An iceberg measuring 492 feet thick and 490 square miles in diameter broke off the Brunt Ice Shelf on Friday, according to a press release from the British Antarctic Survey (BAS). The section, larger than New York City, cut off near BAS’s Halley research station, which was closed for the season earlier this month.
The research station is unlikely to be affected by the break. Researchers say the first indication of calving came last November when a fissure known as the North Rift became active, breaking towards a sinkhole known as the Stancomb-Wills Glacier Tongue nearly 23 miles away.
“The iceberg formed when the crack widened several hundred meters within hours on the morning of February 26, freeing it from the rest of the floating ice,” BAS noted in a press release.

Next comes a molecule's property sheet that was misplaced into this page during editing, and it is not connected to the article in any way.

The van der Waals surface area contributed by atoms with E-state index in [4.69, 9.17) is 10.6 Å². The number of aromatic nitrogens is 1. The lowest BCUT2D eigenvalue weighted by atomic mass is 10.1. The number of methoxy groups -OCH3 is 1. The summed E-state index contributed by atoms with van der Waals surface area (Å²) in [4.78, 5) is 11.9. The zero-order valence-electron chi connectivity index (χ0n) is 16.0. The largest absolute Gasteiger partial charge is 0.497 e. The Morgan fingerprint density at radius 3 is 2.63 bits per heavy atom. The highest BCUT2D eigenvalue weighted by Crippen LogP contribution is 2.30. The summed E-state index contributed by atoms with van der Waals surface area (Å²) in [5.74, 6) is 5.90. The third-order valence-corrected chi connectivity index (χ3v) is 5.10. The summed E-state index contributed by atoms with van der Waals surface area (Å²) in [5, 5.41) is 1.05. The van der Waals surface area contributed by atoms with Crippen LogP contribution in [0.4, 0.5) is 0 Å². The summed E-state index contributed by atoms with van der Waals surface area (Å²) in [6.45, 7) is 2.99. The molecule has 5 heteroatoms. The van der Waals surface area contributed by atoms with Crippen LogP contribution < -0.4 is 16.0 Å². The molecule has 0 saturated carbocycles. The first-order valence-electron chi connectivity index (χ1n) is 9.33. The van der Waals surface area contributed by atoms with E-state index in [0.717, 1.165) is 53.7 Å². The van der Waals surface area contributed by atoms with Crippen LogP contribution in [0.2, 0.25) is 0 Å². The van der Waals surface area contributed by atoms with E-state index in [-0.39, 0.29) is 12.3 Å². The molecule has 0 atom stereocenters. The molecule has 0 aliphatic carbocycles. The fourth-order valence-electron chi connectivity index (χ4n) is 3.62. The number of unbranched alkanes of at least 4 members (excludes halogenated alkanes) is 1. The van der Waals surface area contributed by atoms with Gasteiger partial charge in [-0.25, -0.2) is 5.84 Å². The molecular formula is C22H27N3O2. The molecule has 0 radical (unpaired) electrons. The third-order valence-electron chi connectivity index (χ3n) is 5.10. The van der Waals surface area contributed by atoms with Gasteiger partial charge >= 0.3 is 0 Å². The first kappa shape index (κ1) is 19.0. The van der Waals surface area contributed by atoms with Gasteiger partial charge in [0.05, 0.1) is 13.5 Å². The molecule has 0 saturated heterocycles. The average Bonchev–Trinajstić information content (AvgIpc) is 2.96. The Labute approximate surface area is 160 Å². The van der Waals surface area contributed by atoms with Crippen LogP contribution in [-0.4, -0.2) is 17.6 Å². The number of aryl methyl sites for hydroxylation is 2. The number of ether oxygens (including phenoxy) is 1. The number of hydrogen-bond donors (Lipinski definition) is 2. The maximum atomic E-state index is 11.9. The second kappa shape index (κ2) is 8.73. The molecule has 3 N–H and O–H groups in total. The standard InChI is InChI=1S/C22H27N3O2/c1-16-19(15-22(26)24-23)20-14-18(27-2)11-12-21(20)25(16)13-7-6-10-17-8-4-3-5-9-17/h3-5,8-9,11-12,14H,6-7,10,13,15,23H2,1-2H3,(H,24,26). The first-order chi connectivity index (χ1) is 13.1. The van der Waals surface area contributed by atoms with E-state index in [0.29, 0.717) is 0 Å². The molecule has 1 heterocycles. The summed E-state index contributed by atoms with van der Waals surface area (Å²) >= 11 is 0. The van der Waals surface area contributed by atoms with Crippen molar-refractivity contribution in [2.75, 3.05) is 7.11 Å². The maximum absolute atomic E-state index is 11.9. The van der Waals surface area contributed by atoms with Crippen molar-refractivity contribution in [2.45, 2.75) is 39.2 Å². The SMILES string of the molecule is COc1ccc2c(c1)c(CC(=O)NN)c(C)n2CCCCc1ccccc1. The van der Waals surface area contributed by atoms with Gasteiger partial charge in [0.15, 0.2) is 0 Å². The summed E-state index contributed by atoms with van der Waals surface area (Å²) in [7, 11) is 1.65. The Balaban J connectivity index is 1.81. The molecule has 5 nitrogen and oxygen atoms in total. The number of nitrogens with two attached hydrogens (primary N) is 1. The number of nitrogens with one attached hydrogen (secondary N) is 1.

BAS operations director Simon Garrod called the break a “dynamic situation”. Three cracks have been detected over the course of a decade, including Halloween Crack and Chasm 1.
“Our job now is to keep a close eye on the situation and assess any potential impact of the current calving on the remaining pack ice,” Garrod said in a press release.
Professor Dame Jane Francis, director of the British Antarctic Survey, said the team had been preparing for such an event for years, monitoring the movements and deformations of the Brunt Ice Shelf even when BAS was not at his Halley research station. Researchers only stay at the station in the summer, as the winter months are dark and freezing, making them difficult to observe.
Anyone can guess what the pack ice will do next. “Over the next few weeks or months, the iceberg could recede; or it could run aground and stay near the Brunt Ice Sheet,” Francis added.